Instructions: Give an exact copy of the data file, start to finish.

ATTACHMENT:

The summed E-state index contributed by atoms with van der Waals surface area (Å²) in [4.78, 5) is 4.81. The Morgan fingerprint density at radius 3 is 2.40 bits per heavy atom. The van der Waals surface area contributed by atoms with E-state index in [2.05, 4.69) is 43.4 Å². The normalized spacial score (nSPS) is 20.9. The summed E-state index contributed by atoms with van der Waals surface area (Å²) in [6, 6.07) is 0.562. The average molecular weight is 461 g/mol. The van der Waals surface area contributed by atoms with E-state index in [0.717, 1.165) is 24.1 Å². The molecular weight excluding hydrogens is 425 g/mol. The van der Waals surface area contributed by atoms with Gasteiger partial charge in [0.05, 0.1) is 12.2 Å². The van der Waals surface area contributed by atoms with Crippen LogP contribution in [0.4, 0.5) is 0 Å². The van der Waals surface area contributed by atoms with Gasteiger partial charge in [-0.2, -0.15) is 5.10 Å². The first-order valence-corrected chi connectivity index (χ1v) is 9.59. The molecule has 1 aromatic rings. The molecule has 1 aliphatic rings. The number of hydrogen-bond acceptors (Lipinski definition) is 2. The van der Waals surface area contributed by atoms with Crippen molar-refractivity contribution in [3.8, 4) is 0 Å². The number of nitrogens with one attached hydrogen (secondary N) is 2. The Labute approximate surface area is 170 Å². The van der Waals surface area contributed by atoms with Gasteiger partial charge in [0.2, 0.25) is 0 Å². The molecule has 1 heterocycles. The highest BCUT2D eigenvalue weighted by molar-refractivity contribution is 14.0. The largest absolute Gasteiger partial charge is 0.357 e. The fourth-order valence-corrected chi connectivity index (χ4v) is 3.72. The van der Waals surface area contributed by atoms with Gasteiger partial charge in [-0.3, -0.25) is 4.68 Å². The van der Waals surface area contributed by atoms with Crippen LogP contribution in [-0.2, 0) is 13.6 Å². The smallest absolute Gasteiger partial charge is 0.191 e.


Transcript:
The summed E-state index contributed by atoms with van der Waals surface area (Å²) in [4.78, 5) is 4.81. The Morgan fingerprint density at radius 3 is 2.40 bits per heavy atom. The van der Waals surface area contributed by atoms with E-state index in [2.05, 4.69) is 43.4 Å². The normalized spacial score (nSPS) is 20.9. The summed E-state index contributed by atoms with van der Waals surface area (Å²) in [6, 6.07) is 0.562. The average molecular weight is 461 g/mol. The van der Waals surface area contributed by atoms with E-state index in [0.717, 1.165) is 24.1 Å². The molecular weight excluding hydrogens is 425 g/mol. The van der Waals surface area contributed by atoms with Gasteiger partial charge in [0.05, 0.1) is 12.2 Å². The van der Waals surface area contributed by atoms with Crippen LogP contribution in [0.4, 0.5) is 0 Å². The van der Waals surface area contributed by atoms with Gasteiger partial charge in [-0.2, -0.15) is 5.10 Å². The first-order valence-corrected chi connectivity index (χ1v) is 9.59. The molecule has 1 aromatic rings. The molecule has 1 aliphatic rings. The number of hydrogen-bond acceptors (Lipinski definition) is 2. The van der Waals surface area contributed by atoms with Crippen molar-refractivity contribution in [3.8, 4) is 0 Å². The number of nitrogens with one attached hydrogen (secondary N) is 2. The Labute approximate surface area is 170 Å². The van der Waals surface area contributed by atoms with Gasteiger partial charge in [0.2, 0.25) is 0 Å². The molecule has 1 heterocycles. The highest BCUT2D eigenvalue weighted by molar-refractivity contribution is 14.0. The largest absolute Gasteiger partial charge is 0.357 e. The fourth-order valence-corrected chi connectivity index (χ4v) is 3.72. The van der Waals surface area contributed by atoms with Gasteiger partial charge in [-0.3, -0.25) is 4.68 Å². The van der Waals surface area contributed by atoms with Crippen LogP contribution in [-0.2, 0) is 13.6 Å². The smallest absolute Gasteiger partial charge is 0.191 e.